It is important to identify and document the natural history of genu valgum. On rare occasions, genu valgum may be noted in the nursery, indicating the presence of some type of localized or generalized skeletal malformation or dysplasia. Congenital lateral dislocation of the patella has been described. The extensor mechanism of the knee is displaced laterally so that every time the child contracts the quadriceps, the knee is flexed (rather than extended) and rotates outward, accentuating the valgus deformity. Another example is postaxial hypoplasia of the limb, sometimes first manifested by the absence of a lateral ray (or 2) of the foot.
More commonly, genu valgum does not become apparent until after the child reaches walking age. A normal variant of the disorder in toddlers (physiologic valgus) typically is symmetrical and pain free, but it should resolve spontaneously by the time the child is aged 6 years. If the valgus is unilateral or symptomatic, referral to an orthopedist and radiographic evaluation are warranted.
Family history may be important because certain heritable conditions, such as hereditary multiple exostoses, Marfan syndrome, osteogenesis imperfecta, or vitamin D–resistant rickets may predispose a patient to this condition.
The physical examination should include assessment of the gait pattern, including the propensity for circumduction, and evaluation of lower extremity lengths. Stature, craniofacial features, the spine, and the upper extremities should be evaluated. Various genetic conditions and skeletal dysplasias may be documented in this manner; consultation with a geneticist may be warranted.
With the child standing, compare the relative limb lengths by leveling the pelvis with blocks and measuring and recording the intermalleolar distance (IMD). Torsional deformities of the femur and/or tibia should be documented. Often, genu valgum is observed in association with outward torsion of the femur, tibia, or both. Look for retropatellar crepitus and tenderness and note patellar tilt, tracking, and stability. For situations other than the aforementioned physiologic genu valgum, medical imaging is warranted.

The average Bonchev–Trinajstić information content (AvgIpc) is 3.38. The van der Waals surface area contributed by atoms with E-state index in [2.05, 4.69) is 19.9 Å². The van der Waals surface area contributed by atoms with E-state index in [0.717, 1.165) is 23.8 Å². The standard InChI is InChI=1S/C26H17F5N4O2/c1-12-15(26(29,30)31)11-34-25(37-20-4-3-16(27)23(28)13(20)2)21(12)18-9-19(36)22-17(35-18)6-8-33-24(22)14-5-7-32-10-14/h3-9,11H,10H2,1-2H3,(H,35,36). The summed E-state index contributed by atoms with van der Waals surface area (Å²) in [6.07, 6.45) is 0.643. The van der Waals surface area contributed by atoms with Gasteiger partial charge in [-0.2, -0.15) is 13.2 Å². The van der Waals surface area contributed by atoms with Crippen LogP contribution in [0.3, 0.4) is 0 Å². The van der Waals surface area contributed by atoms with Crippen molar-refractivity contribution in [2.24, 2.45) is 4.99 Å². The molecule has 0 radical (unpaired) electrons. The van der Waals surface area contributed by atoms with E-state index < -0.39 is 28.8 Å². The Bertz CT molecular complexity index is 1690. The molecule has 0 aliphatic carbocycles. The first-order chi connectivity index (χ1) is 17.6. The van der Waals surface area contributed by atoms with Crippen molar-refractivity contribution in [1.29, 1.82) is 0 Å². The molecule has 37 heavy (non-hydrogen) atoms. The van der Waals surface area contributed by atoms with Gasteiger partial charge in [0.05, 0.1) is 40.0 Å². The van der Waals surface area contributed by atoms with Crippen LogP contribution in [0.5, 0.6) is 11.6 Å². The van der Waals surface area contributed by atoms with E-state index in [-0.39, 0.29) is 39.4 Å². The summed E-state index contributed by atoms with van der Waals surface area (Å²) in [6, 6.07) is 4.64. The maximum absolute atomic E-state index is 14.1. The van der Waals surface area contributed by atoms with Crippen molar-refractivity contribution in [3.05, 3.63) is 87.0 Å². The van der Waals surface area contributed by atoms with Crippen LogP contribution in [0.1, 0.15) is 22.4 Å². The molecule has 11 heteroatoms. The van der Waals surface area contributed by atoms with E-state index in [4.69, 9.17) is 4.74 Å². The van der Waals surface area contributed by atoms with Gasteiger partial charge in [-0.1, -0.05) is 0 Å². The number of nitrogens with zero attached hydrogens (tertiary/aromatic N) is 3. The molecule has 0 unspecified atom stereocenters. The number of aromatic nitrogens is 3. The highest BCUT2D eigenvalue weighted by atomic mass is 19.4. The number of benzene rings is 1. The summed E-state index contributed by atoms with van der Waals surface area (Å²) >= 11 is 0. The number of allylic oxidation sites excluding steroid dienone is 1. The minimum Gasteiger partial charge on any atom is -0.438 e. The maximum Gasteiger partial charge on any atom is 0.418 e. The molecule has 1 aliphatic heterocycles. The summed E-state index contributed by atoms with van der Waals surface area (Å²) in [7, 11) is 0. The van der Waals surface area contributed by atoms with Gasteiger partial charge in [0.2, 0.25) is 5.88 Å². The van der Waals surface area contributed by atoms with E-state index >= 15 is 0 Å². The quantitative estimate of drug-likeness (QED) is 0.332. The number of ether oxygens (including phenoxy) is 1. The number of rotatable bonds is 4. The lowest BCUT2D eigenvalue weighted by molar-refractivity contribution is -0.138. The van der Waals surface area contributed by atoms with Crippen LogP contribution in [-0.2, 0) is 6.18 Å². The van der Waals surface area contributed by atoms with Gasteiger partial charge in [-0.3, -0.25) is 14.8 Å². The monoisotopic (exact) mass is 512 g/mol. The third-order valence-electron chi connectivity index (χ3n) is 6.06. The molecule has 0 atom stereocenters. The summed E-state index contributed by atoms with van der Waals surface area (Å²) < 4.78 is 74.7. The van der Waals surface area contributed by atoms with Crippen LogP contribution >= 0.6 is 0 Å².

Physiologic genu valgum should be treated expectantly. The family should be educated to avert unnecessary concerns and inappropriate treatment. Bracing and corrective shoes are ineffective, and physical therapy is of no benefit. Pathologic genu valgum warrants aggressive treatment to alleviate symptoms and prevent progression. Bracing and therapy are inadequate to meet these goals. Surgical intervention is the only successful intervention for correcting the problem. Surgical options include osteotomy or growth manipulation (hemiepiphysiodesis).
The radiographic parameters relevant to defining genu valgum are best measured on a full length, standing, anteroposterior (AP) radiograph of the legs. The angle is measured between the femoral shaft and its condyles (the normal angle is 84°); this is referred to as the lateral distal femoral angle. The other relevant angle is the proximal medial tibial angle; this is the angle between the tibial shaft and its plateaus (the normal angle is 87°). The mechanical axis is a straight line drawn from the center of the femoral head to the center of the ankle; this should bisect the knee. Allowing for variations of normal, an axis within the 2 central quadrants (zones +1 or -1) of the knee is deemed acceptable.
Physeal closure, whether it be due to local trauma or to skeletal maturity, is the sole contraindication to using guided growth for deformity correction. Obviously, this technique cannot be used after skeletal maturity, when the only option is a corrective osteotomy. In some cases, malrotation actually improves or is resolved as the mechanical axis is restored to neutral; therefore, rotational osteotomies may be reserved for patients who are still troubled by unresolved malrotation. Likewise, lengthening (along the anatomic axis) may be reserved for children who ultimately require limb length equalization.